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How to Install a Copper Kitchen Backsplash

Installing a copper kitchen backsplash is a beautiful way to add a bold and metallic, yet cozy, warmth to your kitchen. Working with 4”x4” plain copper tiles that are created by the same artisans who craft our SoLuna hand hammered copper sinks, these instructions will be a helpful guide for your copper kitchen backsplash installation: Materials
  • -Goggles
  • -Clear silicone tile adhesive
  • -Cardboard shims
  • -Level
  • -Tape measure
  • -Copper tiles
  • -Fine grit sandpaper
  • -Cutting tool (chop saw, miter box, hacksaw, and/or jigsaw)
Backside of a copper tile for backsplash Underside of a copper tile
  1. Take a look at some popular examples of metal backsplashes, and decide on the style, color, texture and pattern of the backsplash you prefer. [This installation will use 4”x4” SoLuna copper kitchen backsplash tiles. Our tiles have approximately 1/4" high lipped sides, but are hollow. See image to the left. ]
  2. Determine how much copper material you’ll need. The quantity will depend on your budget, surface area, and how you use your kitchen space. It is always a good idea to order some extra tiles in case you measure or cut incorrectly.
-Multiply the height of your workspace by the width in inches to get a surface area in square inches. - Divide your workspace surface area by the surface area of one individual tile to determine how many tiles you need. - Example: We are using 4”x4” tiles, which have a surface area of 16 sq. inches (4x4 =16). If our workspace surface area was 24” x 72”, we would need at least 108 tiles. [(24*72)\16]=108. - Prepare your surface. The wall onto which you’ll adhere your backsplash should be dry, flat, smooth, and primed with oil based primer. Copper tile backsplash practice layout
  1. Practice the layout. You’ll want to determine your pattern on a flat, practice board with the same dimensions as your workspace to see where you might need to make cuts. You want to adjust your layout for the most pleasing look, according to color matching, a particular pattern, centering to existing counter top grout lines, etc. Best practice is to begin laying out tiles centered in the bottom of the focal point of your backsplash, and work your way outward. This way, cuts will only need to happen on the top and sides where they are less noticeable. Remember that metal tiles do not require grout spacing, as grout lines take away from the metallic look.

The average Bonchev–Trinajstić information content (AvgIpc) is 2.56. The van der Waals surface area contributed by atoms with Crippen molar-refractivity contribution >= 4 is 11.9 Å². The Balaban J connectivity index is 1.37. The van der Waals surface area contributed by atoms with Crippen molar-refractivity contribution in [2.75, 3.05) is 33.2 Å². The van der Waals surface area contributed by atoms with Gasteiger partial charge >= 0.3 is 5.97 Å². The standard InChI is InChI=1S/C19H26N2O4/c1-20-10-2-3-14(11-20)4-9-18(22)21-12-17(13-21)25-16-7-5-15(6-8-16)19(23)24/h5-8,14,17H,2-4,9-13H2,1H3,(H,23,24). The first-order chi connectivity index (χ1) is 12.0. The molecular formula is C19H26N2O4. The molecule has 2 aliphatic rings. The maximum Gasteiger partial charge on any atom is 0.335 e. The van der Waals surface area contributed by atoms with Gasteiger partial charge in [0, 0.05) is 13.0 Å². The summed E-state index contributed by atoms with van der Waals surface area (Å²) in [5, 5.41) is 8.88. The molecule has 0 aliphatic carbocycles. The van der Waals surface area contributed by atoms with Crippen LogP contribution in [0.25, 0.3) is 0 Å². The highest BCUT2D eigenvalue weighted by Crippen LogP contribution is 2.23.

2. Turn off power to your live outlets in your workspace for safety. Remove your electrical outlet covers.
  3. Rest your first row of copper kitchen backsplash tiles on thin cardboard shims on top of counter, which results in a small gap between the counter and the first row of tiles. Later, you’ll fill this gap with a bead of clear silicone caulk. This same method should be used anywhere two walls of tile meet, like a corner.
  4. Squeeze 4-5 drops of clear silicone adhesive to the back of your metal tile, staying ½ inch from the edge to prevent leakage. Press firmly onto the wall. If adhesive squeezes out, wipe it off before it dries.
  5. If tile cuts are required, use a chop saw, miter box, or hack saw for straight cuts. Use a jigsaw for any corner cuts. Place blue tape over your cut line, and cut tiles face up to prevent burrs, and so that any lip that forms will be on the back of the metal tile. After you’ve measured twice, and cut once, use fine grit sandpaper to carefully smooth the metal edges. Make sure you use eye protection, and clean up your cutting work area to avoid cutting yourself on leftover metal shards.
  6. Work outward placing tiles from your starting point in sections of 3’x3’ so that you can make slight adjustments before adhesive completely dries.
  7. Apply a thin line of clear silicone caulk around any gaps or edges of your backsplash, and allow plenty of time to dry.
Customer installation of copper tile with family crest detail Be sure to compliment your new copper kitchen backsplash with coordinating copper electrical outlet covers. Enjoy!





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